Document Type

Dissertation

Publication Date

Spring 4-17-1962

Abstract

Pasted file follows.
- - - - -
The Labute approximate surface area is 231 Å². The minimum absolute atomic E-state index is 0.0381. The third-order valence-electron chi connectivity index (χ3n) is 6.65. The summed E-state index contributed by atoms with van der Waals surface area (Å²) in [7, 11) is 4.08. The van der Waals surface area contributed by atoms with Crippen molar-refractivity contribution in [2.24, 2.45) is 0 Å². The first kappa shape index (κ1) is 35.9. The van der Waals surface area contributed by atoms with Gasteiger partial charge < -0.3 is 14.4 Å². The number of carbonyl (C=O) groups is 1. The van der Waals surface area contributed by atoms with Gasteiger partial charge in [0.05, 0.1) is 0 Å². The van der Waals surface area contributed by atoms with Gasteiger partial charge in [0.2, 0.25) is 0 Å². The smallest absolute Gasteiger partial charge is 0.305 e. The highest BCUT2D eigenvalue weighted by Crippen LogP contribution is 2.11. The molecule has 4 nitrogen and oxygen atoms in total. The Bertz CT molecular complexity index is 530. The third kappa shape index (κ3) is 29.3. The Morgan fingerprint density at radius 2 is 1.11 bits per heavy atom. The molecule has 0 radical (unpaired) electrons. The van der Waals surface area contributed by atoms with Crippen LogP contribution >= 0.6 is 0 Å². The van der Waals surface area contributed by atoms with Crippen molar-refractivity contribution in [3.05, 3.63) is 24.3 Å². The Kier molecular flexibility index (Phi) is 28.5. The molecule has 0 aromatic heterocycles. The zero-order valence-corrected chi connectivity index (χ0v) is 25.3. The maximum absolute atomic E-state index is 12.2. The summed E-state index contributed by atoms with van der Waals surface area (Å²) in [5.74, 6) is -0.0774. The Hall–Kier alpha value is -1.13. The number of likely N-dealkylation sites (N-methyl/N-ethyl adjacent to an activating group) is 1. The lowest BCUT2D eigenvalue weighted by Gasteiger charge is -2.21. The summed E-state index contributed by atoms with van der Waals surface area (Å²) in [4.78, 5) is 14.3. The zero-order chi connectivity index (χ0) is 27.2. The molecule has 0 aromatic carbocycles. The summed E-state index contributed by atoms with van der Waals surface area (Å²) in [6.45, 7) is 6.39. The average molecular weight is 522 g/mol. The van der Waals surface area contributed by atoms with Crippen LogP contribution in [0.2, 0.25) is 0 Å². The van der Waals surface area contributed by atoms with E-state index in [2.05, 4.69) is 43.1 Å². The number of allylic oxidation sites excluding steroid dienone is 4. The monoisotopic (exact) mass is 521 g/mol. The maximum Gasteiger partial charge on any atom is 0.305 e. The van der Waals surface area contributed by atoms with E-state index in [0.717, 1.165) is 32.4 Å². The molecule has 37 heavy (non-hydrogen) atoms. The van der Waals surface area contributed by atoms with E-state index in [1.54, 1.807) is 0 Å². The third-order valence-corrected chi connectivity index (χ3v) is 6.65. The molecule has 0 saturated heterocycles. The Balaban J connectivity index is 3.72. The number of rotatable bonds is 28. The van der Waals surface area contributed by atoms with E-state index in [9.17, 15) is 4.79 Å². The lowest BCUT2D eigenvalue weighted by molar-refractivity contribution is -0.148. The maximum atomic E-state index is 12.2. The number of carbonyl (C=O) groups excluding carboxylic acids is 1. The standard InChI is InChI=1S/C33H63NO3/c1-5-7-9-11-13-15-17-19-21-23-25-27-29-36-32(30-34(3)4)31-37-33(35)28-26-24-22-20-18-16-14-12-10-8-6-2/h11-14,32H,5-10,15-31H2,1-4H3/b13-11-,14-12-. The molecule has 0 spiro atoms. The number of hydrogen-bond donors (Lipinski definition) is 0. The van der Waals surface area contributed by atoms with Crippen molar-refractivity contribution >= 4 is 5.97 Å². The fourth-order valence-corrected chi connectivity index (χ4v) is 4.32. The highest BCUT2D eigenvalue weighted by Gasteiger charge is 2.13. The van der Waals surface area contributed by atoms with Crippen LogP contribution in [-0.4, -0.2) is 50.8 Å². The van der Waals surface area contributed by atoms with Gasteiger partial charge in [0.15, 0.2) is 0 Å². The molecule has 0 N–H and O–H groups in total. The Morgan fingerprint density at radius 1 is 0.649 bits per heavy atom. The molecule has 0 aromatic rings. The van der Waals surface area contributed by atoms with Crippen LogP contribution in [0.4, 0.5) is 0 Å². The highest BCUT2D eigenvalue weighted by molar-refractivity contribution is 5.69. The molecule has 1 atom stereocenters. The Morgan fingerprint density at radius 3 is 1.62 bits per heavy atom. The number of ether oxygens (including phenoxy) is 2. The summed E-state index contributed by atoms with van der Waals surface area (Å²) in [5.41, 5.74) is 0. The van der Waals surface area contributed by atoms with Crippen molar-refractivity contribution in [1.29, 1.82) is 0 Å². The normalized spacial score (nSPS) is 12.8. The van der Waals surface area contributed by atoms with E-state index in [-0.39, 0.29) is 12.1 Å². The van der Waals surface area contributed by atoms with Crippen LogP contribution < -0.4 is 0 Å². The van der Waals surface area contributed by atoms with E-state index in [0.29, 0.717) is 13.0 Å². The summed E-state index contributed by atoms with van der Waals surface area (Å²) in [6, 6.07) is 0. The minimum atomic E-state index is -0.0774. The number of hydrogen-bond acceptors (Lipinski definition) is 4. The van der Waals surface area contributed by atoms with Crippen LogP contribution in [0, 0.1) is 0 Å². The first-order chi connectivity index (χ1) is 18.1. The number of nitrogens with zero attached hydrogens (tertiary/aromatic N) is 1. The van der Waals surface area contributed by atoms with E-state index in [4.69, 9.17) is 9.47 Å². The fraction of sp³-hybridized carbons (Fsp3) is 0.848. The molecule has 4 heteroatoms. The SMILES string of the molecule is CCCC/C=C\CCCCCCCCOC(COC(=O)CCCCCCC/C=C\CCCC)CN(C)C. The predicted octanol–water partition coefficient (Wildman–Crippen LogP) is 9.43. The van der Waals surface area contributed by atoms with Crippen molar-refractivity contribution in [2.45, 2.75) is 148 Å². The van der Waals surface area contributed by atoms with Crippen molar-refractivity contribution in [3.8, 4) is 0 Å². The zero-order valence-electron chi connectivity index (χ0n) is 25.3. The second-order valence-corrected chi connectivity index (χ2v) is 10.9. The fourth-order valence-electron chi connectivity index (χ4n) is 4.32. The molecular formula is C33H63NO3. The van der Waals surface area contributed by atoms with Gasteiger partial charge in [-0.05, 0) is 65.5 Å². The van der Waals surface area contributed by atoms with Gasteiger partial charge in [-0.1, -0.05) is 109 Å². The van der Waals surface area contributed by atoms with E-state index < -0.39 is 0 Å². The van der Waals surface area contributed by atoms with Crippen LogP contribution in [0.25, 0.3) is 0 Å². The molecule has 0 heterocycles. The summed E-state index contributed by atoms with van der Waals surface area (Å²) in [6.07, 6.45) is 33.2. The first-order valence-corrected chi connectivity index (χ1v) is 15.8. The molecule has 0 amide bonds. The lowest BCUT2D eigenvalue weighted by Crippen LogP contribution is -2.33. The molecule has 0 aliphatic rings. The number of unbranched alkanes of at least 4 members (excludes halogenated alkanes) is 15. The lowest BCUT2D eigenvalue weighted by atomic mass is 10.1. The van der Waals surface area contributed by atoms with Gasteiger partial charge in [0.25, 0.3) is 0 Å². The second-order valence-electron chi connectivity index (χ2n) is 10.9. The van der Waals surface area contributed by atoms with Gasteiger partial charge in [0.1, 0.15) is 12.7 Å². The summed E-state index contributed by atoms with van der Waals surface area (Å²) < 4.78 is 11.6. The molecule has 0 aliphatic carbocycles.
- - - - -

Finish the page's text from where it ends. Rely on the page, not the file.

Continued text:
The purposes of this study were: (1) to identify the concepts of the behavioral sciences which were applicable to nursing care, (2) to develop a guide which contained a list of materials from which the nursing instructor could select those learning experiences which would enable the student to develop an understanding of the concepts of the behavioral sciences so that these concepts could be utilized in the promotion of health and the prevention of disease, and (3) to illustrate how these learning experiences could be organized to meet the criteria of sequence, continuity, and integration. A review of the literature from the fields of nursing, education, and the behavioral sciences was made for the purposes of: (1) establishing the need for understanding of human behavior in the promotion of health and the prevention of disease, (2) exploring the study of behavioral sciences as a route to understanding human behavior, (3) delimiting the broad categories of the concepts of the behavioral sciences as they relate to nursing, (4) establishing the validity of the resource unit, and (5) examining the contributions of a philosophy of education and a psychology of learning to the educational process. A review was also made of the statements of experts in nursing education and in the behavioral sciences concerning the criteria for the selection of the concepts. Based upon these statements, a grouping of the concepts was made into five basic categories which were related to nursing. With these five basic categories as the content dimension and understanding as the behavioral dimension, five objectives were formulated to serve as the basis for the guide. The guide developed in the study was designed for use in any basic preservice program in nursing that espoused a demographic philosophy. Clinical content areas representative of the basic preservice nursing curriculum were divided into three experience levels, and learning experiences were developed for each area. These learning experiences were organized for continuity, sequence and integration, illustrating both horizontal and vertical relationships. The learning experiences were planned to effect the stated objectives and to reflect the objectives of the clinical content area. Teaching materials accompanied each learning experience and reflected the objective, the level of learning, and the clinical area. Evaluation tools and methods were included in the learning experience and reflected the objective, the level of learning, and the clinical area. Evaluation tools and methods were included in the learning experiences and additional suggestions for evaluation of the attainment of the objectives were made. As a result of the study, it was recommended that the guide be used and evaluated by nursing instructors as a means of determining the effectiveness of the guide and that other areas in addition to the behavioral sciences be investigated as sources of developing increased understanding of human behavior by the basic preservice student.

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